RBI Cuts Repo Rate To 4%, Extends EMI Moratorium Amid Corona Pandemic
Amid looming threats of an economic contraction in India for the first time in over four decades, owing to the Coronavirus pandemic, the Reserve Bank of India (RBI) in an unscheduled announcement on May 22, 2020, lowered its interest rate to an all-time low of 4%, through a 40-basis-point reduction.
The reduction would result in, among other things, existing home loan EMIs going significantly low since banks have linked their home loans with the repo rate starting October 2019.
Consequently, the reverse repo rate now stands at 3.35% as against 3.75% earlier. The RBI has already lowered the cash reserve ratio to 3%, to infuse more liquidity into the system.
The reverse repo rate is the rate at which the RBI borrows money from banks. Cash reserve ratio is the percentage of total deposits that banks must keep in their reserves, on which they earn no interest. Depending on the situation, this money is infused into the system to improve liquidity.
After its inception in India in 2000, the repo rate was previously lowered to its lowest level of 4.74% in April 2009, in the wake of the global slowdown.
The measures by the RBI Monetary Policy Committee (MPC), which met ahead of its scheduled meeting in early June, are meant to lend support to the economy, which, experts believe, might suffer tremendous loss because of a prolonged lockdown to contain the spread of the COVID-19 - as on May 22, 2020, India had over 1.18 lakh cases.
In a similar unscheduled announcement on March 28, the banking regulator had brought down the repo rate, at which it lends to scheduled banks in India, by 75 basis points, amid a nationwide lockdown in the aftermath of Coronavirus outbreak. Further policy easing is on the cards as the six-member monetary policy committee maintained its 'accommodative' stance.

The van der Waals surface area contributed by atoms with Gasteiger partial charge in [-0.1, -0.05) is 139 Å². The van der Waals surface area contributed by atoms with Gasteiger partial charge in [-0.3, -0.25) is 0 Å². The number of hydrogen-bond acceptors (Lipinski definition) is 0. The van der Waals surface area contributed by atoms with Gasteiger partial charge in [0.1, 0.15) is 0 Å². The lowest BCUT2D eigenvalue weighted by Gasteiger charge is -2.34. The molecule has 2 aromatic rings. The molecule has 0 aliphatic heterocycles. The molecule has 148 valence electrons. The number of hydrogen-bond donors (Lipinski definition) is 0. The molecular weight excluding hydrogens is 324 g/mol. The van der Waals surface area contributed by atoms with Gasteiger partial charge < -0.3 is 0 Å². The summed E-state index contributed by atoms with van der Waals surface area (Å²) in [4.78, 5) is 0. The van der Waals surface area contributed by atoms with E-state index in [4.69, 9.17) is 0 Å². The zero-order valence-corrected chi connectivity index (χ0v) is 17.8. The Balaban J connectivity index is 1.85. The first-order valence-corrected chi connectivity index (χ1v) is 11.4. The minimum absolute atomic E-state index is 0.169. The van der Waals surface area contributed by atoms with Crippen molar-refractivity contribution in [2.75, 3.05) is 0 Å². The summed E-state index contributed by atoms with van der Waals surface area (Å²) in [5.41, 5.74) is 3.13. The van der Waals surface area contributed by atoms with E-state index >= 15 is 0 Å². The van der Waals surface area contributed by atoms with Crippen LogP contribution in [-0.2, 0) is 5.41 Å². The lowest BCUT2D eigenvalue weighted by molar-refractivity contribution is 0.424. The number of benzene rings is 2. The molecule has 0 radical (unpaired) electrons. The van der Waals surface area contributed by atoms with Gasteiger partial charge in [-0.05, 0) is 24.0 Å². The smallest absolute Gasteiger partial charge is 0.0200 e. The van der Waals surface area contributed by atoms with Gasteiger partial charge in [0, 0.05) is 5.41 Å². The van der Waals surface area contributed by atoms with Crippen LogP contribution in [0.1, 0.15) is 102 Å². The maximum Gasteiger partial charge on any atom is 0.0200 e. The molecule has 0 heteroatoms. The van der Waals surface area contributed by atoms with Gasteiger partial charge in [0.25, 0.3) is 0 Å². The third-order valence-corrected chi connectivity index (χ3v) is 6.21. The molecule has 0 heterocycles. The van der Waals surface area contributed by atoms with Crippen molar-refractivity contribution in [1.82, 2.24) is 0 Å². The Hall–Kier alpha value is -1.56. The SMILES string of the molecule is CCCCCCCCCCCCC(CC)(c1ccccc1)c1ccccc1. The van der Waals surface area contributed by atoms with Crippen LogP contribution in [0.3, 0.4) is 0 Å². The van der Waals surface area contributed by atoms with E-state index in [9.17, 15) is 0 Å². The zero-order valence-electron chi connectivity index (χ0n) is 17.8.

EMI Moratorium extension
In major relief for those servicing an EMI, the apex bank has also extended by three months a moratorium it announced in March. The RBI, in March 2020, imposed a moratorium on principal and interest payments for three months on term loans, directing banks that non-payment should not be considered as a 'non-performing asset'. This period has now been extended till August 31, 2020.
The move will not only help homebuyers but also slowdown and liquidity-starved builders.
Data available with PropTiger.com show that the real estate developers were sitting on an inventory stock worth over Rs 6 lakh crore in nine key markets, at a time when the builders in the country are under tremendous pressure owing to a liquidity crunch. In fact, during the festive season, which is covered in Q3 FY20, sales in India’s nine markets fell by 30 per cent year-on-year.
“The RBI measures will help in managing supply-side bottlenecks by providing better and easier credits to the developers. Likewise, it will boost demand in the form of cheaper home loans. The timing is also apt as everywhere we can see the partial suspension of the lockdown and things are gradually coming back to normal. In such circumstances, a positive step like this can give further confidence and foster faster revival,” says Ankit Kansal, MD & CEO, 360 Realtors.
Earlier, the RBI had also announced liquidity infusion of Rs 3.74 trillion in the banking system, increasing the total to a record high of Rs 6.5 trillion in the aftermath of the pandemic.
The central bank expects the economy to contract in FY21 as the impact of the Coronavirus and the subsequent lockdown have brought domestic activity to a grinding halt. While various rating agencies have predicted contraction, Goldman Sachs forecasts India’s GDP growth will fall to -3.6 per cent in 2020 with further downside risks.
“The RBI will continue to remain vigilant and in battle readiness to use all its instruments and even fashion new ones, as recent experience has demonstrated, to address dynamics of the unknown future,” RBI governor Shaktikant Das said while addressing a press conference on May 22, 2020.